to expatriates were the responsibility of many different government agencies.
Some also expressed concern that there was no coordination of government
policy. This was despite evidence that the expatriate population is large, and
continuing to grow. For the many expatriates who felt very strongly linked with
lack of recognition added to a sense of exclusion. The SCG submitted:
... responsibility for the many and varied issues of concern to [expatriates]
[is] fragmented across a wide range of Commonwealth Government agencies.
Frequently one feels there is a culture in the agencies that follows the over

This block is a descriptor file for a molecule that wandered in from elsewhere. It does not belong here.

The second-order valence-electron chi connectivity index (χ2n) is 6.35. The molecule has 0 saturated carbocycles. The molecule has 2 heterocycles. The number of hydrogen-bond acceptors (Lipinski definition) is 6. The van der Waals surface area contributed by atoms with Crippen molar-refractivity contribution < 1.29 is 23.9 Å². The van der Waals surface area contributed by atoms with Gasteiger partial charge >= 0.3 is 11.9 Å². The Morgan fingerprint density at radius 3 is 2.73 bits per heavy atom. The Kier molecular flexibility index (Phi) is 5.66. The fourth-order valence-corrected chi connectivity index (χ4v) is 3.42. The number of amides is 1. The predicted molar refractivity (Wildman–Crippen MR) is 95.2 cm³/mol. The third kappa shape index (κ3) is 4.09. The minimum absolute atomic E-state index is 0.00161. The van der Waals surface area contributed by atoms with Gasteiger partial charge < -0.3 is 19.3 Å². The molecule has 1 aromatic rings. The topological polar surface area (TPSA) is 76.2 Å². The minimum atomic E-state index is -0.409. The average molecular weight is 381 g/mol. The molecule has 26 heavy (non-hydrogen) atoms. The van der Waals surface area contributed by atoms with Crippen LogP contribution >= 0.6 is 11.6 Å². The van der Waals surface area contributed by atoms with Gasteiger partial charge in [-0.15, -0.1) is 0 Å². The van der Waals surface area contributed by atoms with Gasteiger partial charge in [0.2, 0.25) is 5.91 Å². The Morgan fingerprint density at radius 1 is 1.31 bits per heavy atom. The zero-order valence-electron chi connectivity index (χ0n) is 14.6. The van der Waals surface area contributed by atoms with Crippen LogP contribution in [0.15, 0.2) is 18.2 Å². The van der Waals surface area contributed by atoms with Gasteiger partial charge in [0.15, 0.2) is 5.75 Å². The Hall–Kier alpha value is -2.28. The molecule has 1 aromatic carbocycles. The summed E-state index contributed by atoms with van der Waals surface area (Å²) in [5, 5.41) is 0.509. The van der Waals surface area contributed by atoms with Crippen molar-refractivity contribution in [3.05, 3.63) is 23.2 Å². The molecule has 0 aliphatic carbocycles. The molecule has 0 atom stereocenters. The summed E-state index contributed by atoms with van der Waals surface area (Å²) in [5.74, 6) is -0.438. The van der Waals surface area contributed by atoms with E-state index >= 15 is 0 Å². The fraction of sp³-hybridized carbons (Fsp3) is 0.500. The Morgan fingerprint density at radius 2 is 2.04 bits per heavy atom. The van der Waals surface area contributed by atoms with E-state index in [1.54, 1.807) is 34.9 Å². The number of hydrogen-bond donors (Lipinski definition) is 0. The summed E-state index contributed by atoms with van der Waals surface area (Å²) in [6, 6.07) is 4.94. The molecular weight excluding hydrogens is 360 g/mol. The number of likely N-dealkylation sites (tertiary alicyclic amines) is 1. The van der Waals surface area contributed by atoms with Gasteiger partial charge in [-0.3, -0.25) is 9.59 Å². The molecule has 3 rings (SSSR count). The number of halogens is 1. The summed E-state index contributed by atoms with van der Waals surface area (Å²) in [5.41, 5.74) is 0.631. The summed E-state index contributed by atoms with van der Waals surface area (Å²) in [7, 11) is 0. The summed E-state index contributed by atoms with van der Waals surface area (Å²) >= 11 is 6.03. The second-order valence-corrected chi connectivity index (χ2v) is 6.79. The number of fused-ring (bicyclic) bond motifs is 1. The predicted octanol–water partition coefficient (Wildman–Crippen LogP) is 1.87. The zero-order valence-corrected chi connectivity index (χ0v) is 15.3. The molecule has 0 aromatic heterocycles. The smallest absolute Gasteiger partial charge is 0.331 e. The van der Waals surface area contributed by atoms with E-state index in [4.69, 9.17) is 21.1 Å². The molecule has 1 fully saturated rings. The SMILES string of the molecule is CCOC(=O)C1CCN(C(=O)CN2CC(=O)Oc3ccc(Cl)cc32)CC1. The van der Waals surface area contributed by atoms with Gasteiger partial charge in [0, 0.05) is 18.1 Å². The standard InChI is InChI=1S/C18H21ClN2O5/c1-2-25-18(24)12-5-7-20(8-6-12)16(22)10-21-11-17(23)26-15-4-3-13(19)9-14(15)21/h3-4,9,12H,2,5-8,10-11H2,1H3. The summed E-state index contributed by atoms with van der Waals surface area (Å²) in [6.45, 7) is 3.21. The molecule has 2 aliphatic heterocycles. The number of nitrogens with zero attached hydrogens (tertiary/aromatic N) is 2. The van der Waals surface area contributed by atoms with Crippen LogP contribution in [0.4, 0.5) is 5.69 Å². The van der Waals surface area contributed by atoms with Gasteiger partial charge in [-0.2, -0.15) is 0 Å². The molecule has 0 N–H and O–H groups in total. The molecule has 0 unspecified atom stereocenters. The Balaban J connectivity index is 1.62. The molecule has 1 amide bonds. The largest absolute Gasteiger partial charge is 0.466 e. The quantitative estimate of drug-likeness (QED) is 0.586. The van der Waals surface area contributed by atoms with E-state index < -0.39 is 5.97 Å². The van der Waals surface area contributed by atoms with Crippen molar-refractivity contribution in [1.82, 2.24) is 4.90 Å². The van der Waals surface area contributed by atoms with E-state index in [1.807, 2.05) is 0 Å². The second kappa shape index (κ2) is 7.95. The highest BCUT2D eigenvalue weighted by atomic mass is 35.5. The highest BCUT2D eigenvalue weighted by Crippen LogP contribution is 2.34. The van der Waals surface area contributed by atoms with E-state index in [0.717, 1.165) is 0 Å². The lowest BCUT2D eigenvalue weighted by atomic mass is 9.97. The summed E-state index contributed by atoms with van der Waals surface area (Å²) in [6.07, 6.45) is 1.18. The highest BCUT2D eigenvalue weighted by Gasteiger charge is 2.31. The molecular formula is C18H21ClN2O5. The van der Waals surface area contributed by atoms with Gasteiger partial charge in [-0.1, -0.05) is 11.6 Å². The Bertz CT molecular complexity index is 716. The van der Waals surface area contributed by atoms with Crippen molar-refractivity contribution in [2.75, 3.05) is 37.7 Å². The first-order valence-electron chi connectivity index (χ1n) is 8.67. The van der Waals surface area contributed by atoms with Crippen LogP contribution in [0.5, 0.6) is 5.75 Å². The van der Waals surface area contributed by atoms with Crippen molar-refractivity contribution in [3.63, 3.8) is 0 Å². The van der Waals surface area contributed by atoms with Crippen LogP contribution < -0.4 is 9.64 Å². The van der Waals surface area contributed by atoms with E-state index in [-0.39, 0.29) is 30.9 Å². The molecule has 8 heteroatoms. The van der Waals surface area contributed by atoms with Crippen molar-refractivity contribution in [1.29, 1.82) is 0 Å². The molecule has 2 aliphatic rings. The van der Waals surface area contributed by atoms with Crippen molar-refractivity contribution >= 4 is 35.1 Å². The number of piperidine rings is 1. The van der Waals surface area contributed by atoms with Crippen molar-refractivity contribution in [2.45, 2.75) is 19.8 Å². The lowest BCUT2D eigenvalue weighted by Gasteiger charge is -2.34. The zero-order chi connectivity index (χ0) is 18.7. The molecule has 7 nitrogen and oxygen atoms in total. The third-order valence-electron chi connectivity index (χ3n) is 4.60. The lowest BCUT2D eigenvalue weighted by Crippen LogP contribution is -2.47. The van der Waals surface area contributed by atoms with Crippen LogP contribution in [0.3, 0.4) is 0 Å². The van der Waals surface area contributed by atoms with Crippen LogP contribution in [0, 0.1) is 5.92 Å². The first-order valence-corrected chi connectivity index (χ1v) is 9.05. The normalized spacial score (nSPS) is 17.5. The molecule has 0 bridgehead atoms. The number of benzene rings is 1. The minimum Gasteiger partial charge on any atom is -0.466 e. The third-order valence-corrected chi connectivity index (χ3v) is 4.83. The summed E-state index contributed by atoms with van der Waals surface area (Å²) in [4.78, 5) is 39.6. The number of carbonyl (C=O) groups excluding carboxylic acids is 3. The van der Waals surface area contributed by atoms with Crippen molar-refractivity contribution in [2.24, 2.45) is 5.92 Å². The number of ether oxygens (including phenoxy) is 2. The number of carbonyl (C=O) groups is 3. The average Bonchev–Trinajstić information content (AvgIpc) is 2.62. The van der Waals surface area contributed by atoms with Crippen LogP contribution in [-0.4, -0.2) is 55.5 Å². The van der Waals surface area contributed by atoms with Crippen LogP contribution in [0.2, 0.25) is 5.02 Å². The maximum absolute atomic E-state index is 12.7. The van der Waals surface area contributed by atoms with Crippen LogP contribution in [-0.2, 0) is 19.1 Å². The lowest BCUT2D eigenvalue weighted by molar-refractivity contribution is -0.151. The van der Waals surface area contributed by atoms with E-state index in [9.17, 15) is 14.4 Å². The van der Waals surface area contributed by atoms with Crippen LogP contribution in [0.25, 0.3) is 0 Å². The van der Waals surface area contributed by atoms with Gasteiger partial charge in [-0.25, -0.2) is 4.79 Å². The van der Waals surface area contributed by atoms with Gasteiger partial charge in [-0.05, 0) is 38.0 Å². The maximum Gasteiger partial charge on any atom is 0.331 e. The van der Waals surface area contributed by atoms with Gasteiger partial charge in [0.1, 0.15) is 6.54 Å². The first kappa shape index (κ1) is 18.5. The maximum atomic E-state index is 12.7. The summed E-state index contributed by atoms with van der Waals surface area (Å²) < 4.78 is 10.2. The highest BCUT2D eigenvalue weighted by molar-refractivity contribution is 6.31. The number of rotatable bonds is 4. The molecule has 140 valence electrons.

there, out of mind philosophy that seems to be prevalent in the general
populace. Add to this the difficulty in tracking down information at the State
and local government level, and it is not surprising that many in the Diaspora
have a feeling of exclusion from their homeland.
The sense of exclusion created by a perceived lack of
government coordination of service delivery translates into a wider, symbolic
sense of being left out. The Lowy report describes the way the leaders of some
countries reach out and embrace their expatriate populations rhetorically,
making addresses affirming their citizens abroad as 'a rich source of
international influence and goodwill' (Ireland), and
as 'ambassadors in the countries you have chosen to make home.' (India) The
Lowy report contrasts this inclusive approach with the 'muted' response of Australia's
Australian leaders ... have been relatively muted on the subject
of the diaspora. Prime Minister John
Howard and Foreign Minister Alexander